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UK to enter into ‘serious discussions’ with EU to remove medicines from NI Brexit deal

The UK government is working with the European Commission to enter into “serious discussions” about its proposals to remove medicines from legislation requiring Northern Ireland to abide by EU single market rules, a DH representative has confirmed.

Sigma Pharmaceuticals, the Ethical Medicines Industry Group, and the Pharmaceutical Industry Network Group jointly hosted a webinar on the Northern Ireland protocol, yesterday (September 20).

Currently, the protocol means that Northern Ireland has remained in the EU’s single market for goods. Since January 2021, the protocol has mandated that Northern Ireland must follow EU medicine regulations, although there is currently a grace period in place until the end of the year – which the UK extended unilaterally earlier this month (September 6).

Antonia Jeans, head of Northern Ireland Regulatory Policy and Devices Trade at the Department of Health and Social Care (DH) – who was invited to speak at the webinar – gave an overview of the actions the UK government is adopting to tackle the “significant disruption” caused by the protocol.

Ms Jeans told delegates about the UK government’s proposal – set out in a document referred to as a “command paper” – for medicines to be removed from the protocol, which would avoid having “two different regimes across one territory, which is the UK”.

“We are working with the commission to enter into serious discussions on the command paper position,” Ms Jeans said.

 

UK’s unilateral extension to grace period

 

Martin Sawer, executive director at the Healthcare Distribution Association (HDA) – who also spoke at the webinar – said that some of the challenges arising from the protocol include the responsibility for manufacturers based in Great Britain to manufacture separate medicine packs for Northern Ireland to comply with EU regulations.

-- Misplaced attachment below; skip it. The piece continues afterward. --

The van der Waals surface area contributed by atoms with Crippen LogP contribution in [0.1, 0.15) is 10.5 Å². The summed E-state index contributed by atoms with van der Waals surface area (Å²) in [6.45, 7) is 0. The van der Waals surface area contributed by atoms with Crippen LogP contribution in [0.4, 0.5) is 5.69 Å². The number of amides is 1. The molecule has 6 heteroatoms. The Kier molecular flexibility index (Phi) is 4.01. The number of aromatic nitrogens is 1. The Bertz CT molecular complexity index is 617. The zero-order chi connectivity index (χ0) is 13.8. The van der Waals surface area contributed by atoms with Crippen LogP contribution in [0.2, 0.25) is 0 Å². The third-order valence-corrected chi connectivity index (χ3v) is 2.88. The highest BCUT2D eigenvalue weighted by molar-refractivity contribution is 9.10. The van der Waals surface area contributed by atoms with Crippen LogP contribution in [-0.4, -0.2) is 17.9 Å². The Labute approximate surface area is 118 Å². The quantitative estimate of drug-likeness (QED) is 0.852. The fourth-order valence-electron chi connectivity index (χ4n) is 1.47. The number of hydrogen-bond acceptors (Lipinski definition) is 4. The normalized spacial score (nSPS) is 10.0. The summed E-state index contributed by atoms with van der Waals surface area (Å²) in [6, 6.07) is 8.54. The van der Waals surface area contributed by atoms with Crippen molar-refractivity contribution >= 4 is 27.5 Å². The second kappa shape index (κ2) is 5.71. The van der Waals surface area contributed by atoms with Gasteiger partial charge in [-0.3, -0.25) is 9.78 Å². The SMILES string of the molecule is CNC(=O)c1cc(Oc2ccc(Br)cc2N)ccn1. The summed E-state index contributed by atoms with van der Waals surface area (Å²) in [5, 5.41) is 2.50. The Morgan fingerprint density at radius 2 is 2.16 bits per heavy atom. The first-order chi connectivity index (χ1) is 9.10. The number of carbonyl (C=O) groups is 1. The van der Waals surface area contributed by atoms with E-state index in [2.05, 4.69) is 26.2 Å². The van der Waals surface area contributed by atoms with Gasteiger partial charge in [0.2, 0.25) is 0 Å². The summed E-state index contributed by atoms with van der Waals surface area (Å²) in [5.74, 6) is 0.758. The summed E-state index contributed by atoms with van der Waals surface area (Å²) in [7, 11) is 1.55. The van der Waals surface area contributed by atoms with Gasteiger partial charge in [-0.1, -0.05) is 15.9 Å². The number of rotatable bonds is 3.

But there are no “market incentives” for them to do so, as the Northern Ireland market only constitutes 3% of the UK medicines market, Mr Sawer explained. 

While the extension to the grace period has given manufacturers “breathing space”, Mr Sawer said that “HDA member companies believe that, without fundamental mitigation measures being introduced, there could be a significant reduction in the range of medicines available to NHS patients in Northern Ireland”.

C+D reported last week that manufacturers have “formally begun the withdrawal process” for over 2,400 drugs in total in Northern Ireland.

 

Manufacturers urged to rethink discontinuation intentions

 

Ms Jeans confirmed that the EU does not intend to take legal action following the UK’s decision to extend the grace period and that the DH is “confident that [that] provides the breathing space that industries need”.

“We’ve got talks with the Commission underway at the moment and we are thinking to negotiate significant changes to how the protocol works for medicines. We think this will give us the opportunity to find a long-term solution,” Ms Jeans added.

She asked manufacturers to consider whether they have “sufficient certainty to not make plans to discontinue”.

“It really helps with our prioritisation in terms of understanding which medicines are most at risk of supply shortages. There’s a team of pharmacists who have a very difficult job at the DH, who basically have to review every medicine that is at risk of discontinuation to try and find alternatives for patients.

“If there’s any positive sentiment that you have about being able to continue because you feel certainty from what you’ve heard today, then I would urge you to withdraw the discontinuations,” Ms Jeans added.

She said that the DH has already seen some companies stepping back from their intentions to discontinue medicines in Northern Ireland. While she warned that she cannot offer commercial advice on this issue, she said: “We know the EU is intending to pass legislation by the end of the year on those areas, so the picture is looking much more positive than it was”.

“The commission doesn’t want any discontinuation of medicines for patients in Northern Ireland, that’s not their objective and it’s the same for us. We’re working for the same goals,” Ms Jeans added.

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